Thinking About Herbert Hoover.
In a speech last week in the Senate, House Majority Leader Harry Reid compared John McCain's sanguine outlook on the economy to that of President Herbert Hoover. McCain had said, "The fundamentals of the economy are strong."
Reid parried, "On the morning of October 30, 1929, President Herbert Hoover awoke the day after the biggest one-day stock market crash in American history ... and declared, 'The fundamental business of the country, that is production and distribution of commodities, is on a sound and prosperous basis.'
Reid returned to the comparison several times: "No matter what George Bush, John McCain or the ghost of Herbert Hoover may think ... It is a time to look back on the past eight years of Bush-Hoover-McCain economics ... Whether you call it Hoover economics, Bush economics, or McCain economics..."
Sen. Barbara Boxer made the same point on the Senate floor a couple days later: "To think that anybody would say that, you have to go back to the days of Herbert Hoover."
The Hoover-McCain analogy has been made by pundits as well. Chris Matthews said it on Hardball. Joe Peyronnin wrote it on Huffington Post. Canada's Globe and Mail said McCain was "echoing" Hoover, while the Guardian UK said he was "channeling" him. The Daily Telegraph remarked John McCain "even looks a little like Herbert Hoover."
Meanwhile, Hoover's legacy is also being invoked in a strange parallel across the border. Canandian MP Bob Rae accused Prime Minister Stephen Harper of being "Herbert Hoover in a blue sweater" after Harper said Canadian consumers and banks are on "solid" footing.
Months ago, Charles Schumer compared Bush to Hoover because of his "hands-off attitude" about the economy. In March Hillary Clinton "played the Herbert Hoover Card," according to the L.A. Times' Don Frederick, when she reacted to John McCain's speech on housing by saying: "It sounds remarkably like Herbert Hoover."
Frederick tried to explain: "By mentioning Hoover, whose tepid response to the Great Depression helped keep the White House in Democratic hands for 20 straight years after he was bounced from office in the 1932 election, Clinton invoked what once was a can't-miss applause line among Democrats."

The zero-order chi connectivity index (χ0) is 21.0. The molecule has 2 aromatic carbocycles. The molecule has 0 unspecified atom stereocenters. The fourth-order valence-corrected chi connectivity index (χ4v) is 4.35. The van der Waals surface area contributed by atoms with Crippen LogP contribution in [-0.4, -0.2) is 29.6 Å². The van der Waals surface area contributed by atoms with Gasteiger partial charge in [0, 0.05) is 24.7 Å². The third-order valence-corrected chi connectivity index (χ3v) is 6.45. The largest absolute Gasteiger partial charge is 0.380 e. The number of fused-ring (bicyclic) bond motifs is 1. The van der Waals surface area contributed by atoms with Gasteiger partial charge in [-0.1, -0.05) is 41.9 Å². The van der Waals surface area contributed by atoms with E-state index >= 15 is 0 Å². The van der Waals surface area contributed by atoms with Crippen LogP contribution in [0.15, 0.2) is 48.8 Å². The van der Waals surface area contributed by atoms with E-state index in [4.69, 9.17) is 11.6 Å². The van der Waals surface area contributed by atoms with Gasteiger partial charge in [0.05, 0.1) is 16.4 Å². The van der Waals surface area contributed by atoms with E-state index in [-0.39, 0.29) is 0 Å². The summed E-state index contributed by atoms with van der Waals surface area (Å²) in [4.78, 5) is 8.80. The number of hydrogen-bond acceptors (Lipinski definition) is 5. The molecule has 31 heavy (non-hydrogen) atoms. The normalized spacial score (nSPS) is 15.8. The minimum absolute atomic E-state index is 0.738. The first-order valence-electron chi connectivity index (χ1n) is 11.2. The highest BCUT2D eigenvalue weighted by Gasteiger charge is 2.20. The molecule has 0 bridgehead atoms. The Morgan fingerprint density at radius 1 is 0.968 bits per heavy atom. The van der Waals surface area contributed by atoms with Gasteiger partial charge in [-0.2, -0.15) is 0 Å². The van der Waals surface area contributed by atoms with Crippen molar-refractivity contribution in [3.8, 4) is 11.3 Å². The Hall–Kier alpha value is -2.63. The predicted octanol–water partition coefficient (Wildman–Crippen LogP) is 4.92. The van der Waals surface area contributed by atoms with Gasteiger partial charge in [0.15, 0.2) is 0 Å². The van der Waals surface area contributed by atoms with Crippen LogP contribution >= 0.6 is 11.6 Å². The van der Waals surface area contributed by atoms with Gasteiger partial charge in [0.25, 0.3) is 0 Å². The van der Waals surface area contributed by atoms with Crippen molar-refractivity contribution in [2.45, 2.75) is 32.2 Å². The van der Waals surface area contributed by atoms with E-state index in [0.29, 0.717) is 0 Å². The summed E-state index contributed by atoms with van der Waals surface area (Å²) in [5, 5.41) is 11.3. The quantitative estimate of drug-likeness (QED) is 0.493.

But Frederick said Hoover might not resonate with younger voters.
So what's going on? Who do the references work for?
Personally, I like them because they bring me back to the musical Annie and its song about Herbert Hoover, "We'd Like to Thank You." I used to practice the soundtrack in my bedroom in case I was ever spirited out of choir practice and put on Broadway. I'd sing: "Today we're living in a shanty/ Today we're scrounging for a meal/ Today I'm stealing coal for fires/ Who knew I could steal?"
But apart from my singing career (short-lived, shower-based) I knew nothing about Hoover. He was just a mean guy who made poor people huddle over burning garbage cans to warm their homeless hands.
At first blush, Republican Herbert Hoover was, like George W. Bush, unlucky. A disaster happened on his watch, and it would've been hard for any president to handle it impeccably.
But Hoover was quickly perceived as uncaring. His attitude toward American citizens was non-interventionist, partly because he believed strongly in volunteerism. He imagined communities could help themselves.
In Philadelphia charitable organizations attempted to assist those sliding into poverty. But as the Depression wore on, homelessness increased and so-called Hoovervilles--makeshift shantytowns--cropped up along the Schuylkill River.
By the time Roosevelt was elected and ushered in governmental assistance in the form of the New Deal, Hoovervilles were home to average Americans whose lives had been upended by foreclosures and market forces. It wasn't a matter of looking for handouts or a welfare state. It was a matter of survival.
Ironically, when Hoover was inaugurated in 1929, he said: "I have no fears for the future of our country."
Oy vey. Why tempt fate?